A Proximal AP-1 Site in the Gnrhr Gene Promoter Is Critical for Normal Pubertal and Reproductive Development in Female Mice

Presentation Number: OR30-5
Date of Presentation: June 23rd, 2014

Sekoni D. Noel*1, Cecilia Martin2, Titilayo Muyide2, Serap Simavli2, Joy N. Liang3, Victor M. Navarro4, Rona S. Carroll2 and Ursula B Kaiser2
1Brigham and Women's Hospital/Harvard Med School, Boston, MA, 2Brigham and Women's Hospital and Harvard Medical School, Division of Endocrinology/Diabetes, Boston, MA, 3Brigham and Women's Hospital/Harvard Medical School, Boston, MA, 4Harvard Medical School and Brigham and Women's Hospital, Boston, MA


Pulsatile GnRH released from the hypothalamus binds to its receptors (GnRHR) on gonadotropes in the pituitary to stimulate the pulse frequency-dependent synthesis and secretion of LH and FSH.  This pulsatile GnRH release also regulates gonadotrope Gnrhr expression, with the highest receptor levels associated with faster GnRH pulse frequencies (e.g., every 30 minutes) and greater LH release, whereas slower GnRH pulse frequencies (e.g., every 2 hours) are associated with lower GnRHR levels and greater FSH release.  Our group previously identified an AP-1 element in the Gnrhr gene promoter necessary for full GnRH induction of GnRHR expression in vitro.  In the current study, we generated a knock-in (KI) mouse model with a point mutation in the AP-1 site of the Gnrhr gene promoter that eliminates AP-1 binding and blocks GnRH induction of Gnrhr transcription in vitro, with the goal of confirming the disruptive effects of this mutation on GnRHR expression and assessing the resulting physiological consequences in vivo.  Reproductive phenotypic analysis demonstrated that female homozygous KI mice displayed abnormal pubertal development, with significant delays in vaginal opening, first day of estrus, and mean age of onset of estrous cyclicity, compared to wild-type (WT) littermate controls. These mice also displayed disrupted estrous cycles, with significantly more time spent in diestrus, and produced smaller litters, compared to WT female controls.  Serum gonadotropin (LH and FSH) levels were similar for intact WT and KI females in diestrus. Strikingly, the KI mice showed no significant increase in serum LH levels after ovariectomy, in contrast to WT females.  RT-qPCR analysis further demonstrated that female KI mice had significantly lower pituitary Gnrhr, Lhb and Fshb mRNA levels than WT females after ovariectomy, suggesting that these KI mice had impaired post-gonadectomy induction of gonadotropin secretion.  Collectively, our data support an important role for the AP-1 site in the Gnrhr gene promoter in the regulation of GnRHR expression levels in vivo, and further demonstrate that properly coordinated regulation of GnRHR is critical for pubertal development and for reproductive cyclicity in female mice.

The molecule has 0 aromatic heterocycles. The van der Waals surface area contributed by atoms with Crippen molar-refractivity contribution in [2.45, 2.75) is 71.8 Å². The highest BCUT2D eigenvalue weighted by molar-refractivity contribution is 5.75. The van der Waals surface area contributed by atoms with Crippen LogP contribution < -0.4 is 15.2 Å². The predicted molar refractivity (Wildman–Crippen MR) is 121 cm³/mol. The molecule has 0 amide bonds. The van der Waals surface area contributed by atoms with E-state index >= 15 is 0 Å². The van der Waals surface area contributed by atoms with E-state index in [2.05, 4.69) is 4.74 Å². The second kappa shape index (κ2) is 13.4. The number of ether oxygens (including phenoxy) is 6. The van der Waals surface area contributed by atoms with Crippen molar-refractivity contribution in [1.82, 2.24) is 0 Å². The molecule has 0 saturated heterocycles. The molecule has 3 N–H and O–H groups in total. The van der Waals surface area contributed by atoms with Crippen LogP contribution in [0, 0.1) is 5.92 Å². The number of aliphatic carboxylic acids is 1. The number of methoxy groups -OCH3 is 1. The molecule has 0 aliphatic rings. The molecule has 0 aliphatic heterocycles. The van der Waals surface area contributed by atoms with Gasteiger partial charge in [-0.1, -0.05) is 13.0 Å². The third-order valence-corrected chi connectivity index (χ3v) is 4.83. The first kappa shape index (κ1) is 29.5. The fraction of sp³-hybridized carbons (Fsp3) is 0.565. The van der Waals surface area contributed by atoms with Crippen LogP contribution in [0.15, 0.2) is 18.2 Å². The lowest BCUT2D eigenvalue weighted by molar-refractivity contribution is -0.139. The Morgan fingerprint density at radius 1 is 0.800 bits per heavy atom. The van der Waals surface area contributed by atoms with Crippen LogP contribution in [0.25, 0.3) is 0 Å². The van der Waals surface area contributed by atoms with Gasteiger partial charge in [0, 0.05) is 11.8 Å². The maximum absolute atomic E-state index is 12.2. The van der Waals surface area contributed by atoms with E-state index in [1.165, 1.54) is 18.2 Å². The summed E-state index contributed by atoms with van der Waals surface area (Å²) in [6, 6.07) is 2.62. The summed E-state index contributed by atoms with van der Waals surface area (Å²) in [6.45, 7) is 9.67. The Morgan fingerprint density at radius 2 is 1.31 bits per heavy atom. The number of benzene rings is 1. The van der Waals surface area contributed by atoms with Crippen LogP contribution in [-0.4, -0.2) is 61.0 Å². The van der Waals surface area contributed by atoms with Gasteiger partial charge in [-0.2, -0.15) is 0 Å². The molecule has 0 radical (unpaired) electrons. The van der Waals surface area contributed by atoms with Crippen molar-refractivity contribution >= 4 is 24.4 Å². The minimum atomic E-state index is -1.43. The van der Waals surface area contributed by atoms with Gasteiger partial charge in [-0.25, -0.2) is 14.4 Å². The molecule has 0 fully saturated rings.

Nothing to Disclose: SDN, CM, TM, SS, JNL, VMN, RSC, UBK